|
|
|
The Times
  • Flooding means lost fields, profits for farmers

  • Village farmer Carl Degristina walked in his fields, kicking up thick layers of mud caked onto the once usable topsoil.

    “There’s not enough topsoil in Herkimer County to cover what I lost,” he said.

    • email print
  • Village farmer Carl Degristina walked in his fields, kicking up thick layers of mud caked onto the once usable topsoil.
    “There’s not enough topsoil in Herkimer County to cover what I lost,” he said, pointing to a diesel tank that had washed onto a corner of his land. “I don’t know if it’ll produce anything.”
    Broken glass bottles, a snow shovel and other debris still litter the field that borders state Route 5S in Mohawk, a field that this year was being used for soy plants.
    As farmers and agriculture businesses across the Mohawk Valley continue to make repairs and dry out from the heavy rains and bouts of flooding that recently drenched the region, many also are hoping for some state or federal assistance.
    Degristina said he’s one of those hoping for some type of aid, or even a buy out.
    “I don’t know what to do,” he said. “If I think I could probably farm it again, I’d keep it.”
    Officials at the Farm Service Agency in Herkimer County said about 50 people have contacted them about assistance. Numbers for Oneida County were unavailable.
    Donna Purdy, executive director of the Farm Service Agency in Oneida County, said federal assistance hasn’t been made available to farmers yet. “I would just encourage them to continue to report their damage as they see it and as they find it,” she said, urging individuals to contact the agency.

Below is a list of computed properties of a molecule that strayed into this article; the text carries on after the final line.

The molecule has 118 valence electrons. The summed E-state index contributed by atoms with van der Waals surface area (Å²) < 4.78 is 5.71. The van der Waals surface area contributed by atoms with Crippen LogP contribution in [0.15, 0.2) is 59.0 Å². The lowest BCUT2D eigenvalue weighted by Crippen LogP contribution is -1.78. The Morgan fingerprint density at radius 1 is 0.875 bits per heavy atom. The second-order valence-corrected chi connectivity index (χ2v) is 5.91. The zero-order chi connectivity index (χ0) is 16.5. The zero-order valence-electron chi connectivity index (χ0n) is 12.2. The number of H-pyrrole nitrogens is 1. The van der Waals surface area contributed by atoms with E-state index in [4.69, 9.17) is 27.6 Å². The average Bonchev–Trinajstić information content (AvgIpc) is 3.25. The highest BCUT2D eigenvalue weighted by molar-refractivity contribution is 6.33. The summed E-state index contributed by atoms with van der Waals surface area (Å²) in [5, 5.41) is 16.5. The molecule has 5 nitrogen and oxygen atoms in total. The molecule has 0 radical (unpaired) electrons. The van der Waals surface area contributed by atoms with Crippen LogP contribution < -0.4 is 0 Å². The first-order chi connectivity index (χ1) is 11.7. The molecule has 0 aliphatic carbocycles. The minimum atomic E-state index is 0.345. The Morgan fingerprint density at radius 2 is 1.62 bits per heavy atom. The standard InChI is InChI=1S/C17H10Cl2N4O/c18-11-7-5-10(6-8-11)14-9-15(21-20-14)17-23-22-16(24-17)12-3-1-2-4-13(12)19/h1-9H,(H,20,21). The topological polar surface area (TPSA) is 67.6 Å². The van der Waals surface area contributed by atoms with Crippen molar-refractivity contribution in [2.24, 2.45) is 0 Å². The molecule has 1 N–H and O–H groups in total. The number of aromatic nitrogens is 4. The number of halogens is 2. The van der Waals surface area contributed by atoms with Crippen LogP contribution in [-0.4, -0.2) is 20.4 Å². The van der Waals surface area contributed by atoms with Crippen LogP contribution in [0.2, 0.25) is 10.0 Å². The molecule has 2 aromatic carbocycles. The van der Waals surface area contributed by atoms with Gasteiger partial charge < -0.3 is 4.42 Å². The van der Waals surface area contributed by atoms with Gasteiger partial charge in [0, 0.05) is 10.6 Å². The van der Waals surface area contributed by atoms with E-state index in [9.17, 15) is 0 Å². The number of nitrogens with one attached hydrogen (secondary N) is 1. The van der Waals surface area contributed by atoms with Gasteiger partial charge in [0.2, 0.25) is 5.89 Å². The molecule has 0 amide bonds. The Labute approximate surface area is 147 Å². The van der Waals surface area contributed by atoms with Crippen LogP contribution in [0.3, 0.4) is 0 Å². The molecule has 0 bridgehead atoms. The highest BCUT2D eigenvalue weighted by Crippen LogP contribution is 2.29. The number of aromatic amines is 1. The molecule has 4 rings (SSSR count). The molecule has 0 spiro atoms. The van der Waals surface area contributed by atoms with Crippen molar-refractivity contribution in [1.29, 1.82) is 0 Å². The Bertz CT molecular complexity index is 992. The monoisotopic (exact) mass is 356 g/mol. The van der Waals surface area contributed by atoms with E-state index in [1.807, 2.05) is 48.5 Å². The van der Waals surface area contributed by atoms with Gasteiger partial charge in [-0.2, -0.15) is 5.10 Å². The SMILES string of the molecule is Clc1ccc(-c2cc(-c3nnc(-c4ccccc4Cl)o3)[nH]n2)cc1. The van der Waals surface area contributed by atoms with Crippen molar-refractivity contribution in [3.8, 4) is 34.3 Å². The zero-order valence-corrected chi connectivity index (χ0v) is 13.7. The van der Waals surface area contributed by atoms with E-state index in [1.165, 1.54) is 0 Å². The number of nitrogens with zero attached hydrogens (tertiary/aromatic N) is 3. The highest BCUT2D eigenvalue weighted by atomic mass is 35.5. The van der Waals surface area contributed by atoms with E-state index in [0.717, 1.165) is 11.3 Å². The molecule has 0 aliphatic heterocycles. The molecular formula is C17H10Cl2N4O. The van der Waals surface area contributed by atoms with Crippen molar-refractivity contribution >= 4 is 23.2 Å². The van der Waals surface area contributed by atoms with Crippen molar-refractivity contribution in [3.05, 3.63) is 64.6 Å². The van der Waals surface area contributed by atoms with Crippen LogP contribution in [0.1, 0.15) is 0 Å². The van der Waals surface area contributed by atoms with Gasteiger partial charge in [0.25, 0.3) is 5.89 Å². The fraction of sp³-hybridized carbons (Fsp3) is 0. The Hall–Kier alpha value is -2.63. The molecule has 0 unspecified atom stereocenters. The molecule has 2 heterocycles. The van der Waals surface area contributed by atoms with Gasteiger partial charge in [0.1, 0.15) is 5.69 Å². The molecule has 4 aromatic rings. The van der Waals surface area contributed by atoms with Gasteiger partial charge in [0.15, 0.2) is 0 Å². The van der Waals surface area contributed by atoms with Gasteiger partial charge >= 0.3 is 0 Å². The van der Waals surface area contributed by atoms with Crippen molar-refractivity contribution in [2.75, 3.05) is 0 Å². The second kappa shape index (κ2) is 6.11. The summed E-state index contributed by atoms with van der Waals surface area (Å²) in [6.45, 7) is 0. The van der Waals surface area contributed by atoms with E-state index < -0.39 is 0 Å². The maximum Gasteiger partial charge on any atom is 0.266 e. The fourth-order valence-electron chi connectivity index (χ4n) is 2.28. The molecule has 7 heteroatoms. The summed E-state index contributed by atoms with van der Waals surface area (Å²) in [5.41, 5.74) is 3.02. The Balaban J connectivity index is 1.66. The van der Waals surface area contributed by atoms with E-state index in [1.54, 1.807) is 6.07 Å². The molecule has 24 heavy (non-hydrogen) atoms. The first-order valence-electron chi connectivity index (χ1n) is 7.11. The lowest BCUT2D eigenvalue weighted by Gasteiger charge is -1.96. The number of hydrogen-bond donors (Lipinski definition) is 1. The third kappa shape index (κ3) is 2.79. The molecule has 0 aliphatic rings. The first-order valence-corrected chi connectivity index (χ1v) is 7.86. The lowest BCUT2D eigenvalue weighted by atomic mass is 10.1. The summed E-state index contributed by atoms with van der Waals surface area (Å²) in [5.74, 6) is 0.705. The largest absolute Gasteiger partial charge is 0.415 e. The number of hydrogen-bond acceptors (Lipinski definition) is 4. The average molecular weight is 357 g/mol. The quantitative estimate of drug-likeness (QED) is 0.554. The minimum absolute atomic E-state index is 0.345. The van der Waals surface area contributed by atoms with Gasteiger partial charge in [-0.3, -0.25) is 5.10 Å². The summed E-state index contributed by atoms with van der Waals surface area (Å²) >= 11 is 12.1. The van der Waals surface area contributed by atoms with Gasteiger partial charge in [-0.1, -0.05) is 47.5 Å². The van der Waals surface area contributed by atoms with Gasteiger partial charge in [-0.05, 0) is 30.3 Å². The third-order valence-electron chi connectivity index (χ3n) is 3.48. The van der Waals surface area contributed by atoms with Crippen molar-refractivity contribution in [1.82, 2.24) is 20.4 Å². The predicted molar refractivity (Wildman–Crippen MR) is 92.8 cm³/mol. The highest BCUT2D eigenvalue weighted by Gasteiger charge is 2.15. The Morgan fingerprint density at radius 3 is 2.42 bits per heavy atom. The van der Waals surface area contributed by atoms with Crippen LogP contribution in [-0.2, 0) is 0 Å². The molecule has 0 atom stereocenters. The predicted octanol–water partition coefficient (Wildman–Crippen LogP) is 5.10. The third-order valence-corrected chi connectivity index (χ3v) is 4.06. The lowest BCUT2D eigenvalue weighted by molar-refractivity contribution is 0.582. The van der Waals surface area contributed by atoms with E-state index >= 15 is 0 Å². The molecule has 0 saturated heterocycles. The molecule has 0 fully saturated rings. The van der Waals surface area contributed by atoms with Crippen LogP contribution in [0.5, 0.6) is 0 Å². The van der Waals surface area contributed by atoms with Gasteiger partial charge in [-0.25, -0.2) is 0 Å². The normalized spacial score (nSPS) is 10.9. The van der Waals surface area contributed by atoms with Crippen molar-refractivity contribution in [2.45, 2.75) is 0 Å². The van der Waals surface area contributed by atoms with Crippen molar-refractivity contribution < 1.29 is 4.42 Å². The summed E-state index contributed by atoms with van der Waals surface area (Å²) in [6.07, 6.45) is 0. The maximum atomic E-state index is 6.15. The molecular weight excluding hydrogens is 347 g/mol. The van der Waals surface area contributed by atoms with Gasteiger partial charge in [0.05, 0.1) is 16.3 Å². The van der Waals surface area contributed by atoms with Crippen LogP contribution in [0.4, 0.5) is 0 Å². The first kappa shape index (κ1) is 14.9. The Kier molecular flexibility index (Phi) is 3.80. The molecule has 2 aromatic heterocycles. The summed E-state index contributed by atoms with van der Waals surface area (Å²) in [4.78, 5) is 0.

New York Farm Bureau spokesman Steve Ammerman said they’ve seen a range of issues from flattened wheat and corn fields to partial washouts. “But what’s more common is fields are saturated and there were pondings in some parts of the field,” he said. “Farmers have lost a portion of their crops.”
    Vernon dairy farmer John Havener, of Havener Brothers Farm, said he lost a portion of his corn feed crop after it was flooded on state Route 31. “It washed out a field about 8 feet deep by 20 feet wide and several hundred yards long, right down the middle of the corn field,” he said. “We can’t do anything. We can have less feed, that’s all.”
    Some aid available
    While there isn’t any federal aid for farmers yet, Purdy said those who have crop insurance should notify the appropriate officials immediately.
    Plus, Gov. Andrew Cuomo announced last week that grants will be made available to business owners, farmers and farm operations in Oneida and Herkimer counties.
    They may be eligible for up to $50,000 in assistance, according to a news release.
    Dana Pohl, who owns a feed mill in Vernon, said he had three feet of water in several of his warehouses on June 28.
    Page 2 of 2 - “We lost about $100,000 in inventory and about $50,000 in repairs need to be done and still need to be done,” he said.
    Pohl said he wasn’t sure what assistance would be available to him, but added he’s been fortunate.
    “Pretty much everything we lost is replaceable,” he said.
    Long-term effects
    For others in the agriculture industry, their losses have longer reaching effects.
    Degristina said crews have been working to rehabilitate Fulmer Creek in Mohawk, which is what flooded his fields on June 28.
    “It’s never going to be the same,” the hay farmer said. “The heavy equipment is going to compress the soil. Besides, you don’t know what’s on the field.”
    On the opposite side of the Mohawk Valley, Havener said his topsoil — the loose, fertile earth needed to grow crops — has been stripped.
    “My intention right now is to plant around it,” he said. “To make it into two different fields because it’s split right down the middle.”
    Ammerman said it’s hard to say what the long-term effects could be without knowing the individual situations.
    “But farmers are resilient people, and we certainly hope the damaged crops or the crops that took a hit are resilient as well,” he said.
      • calendar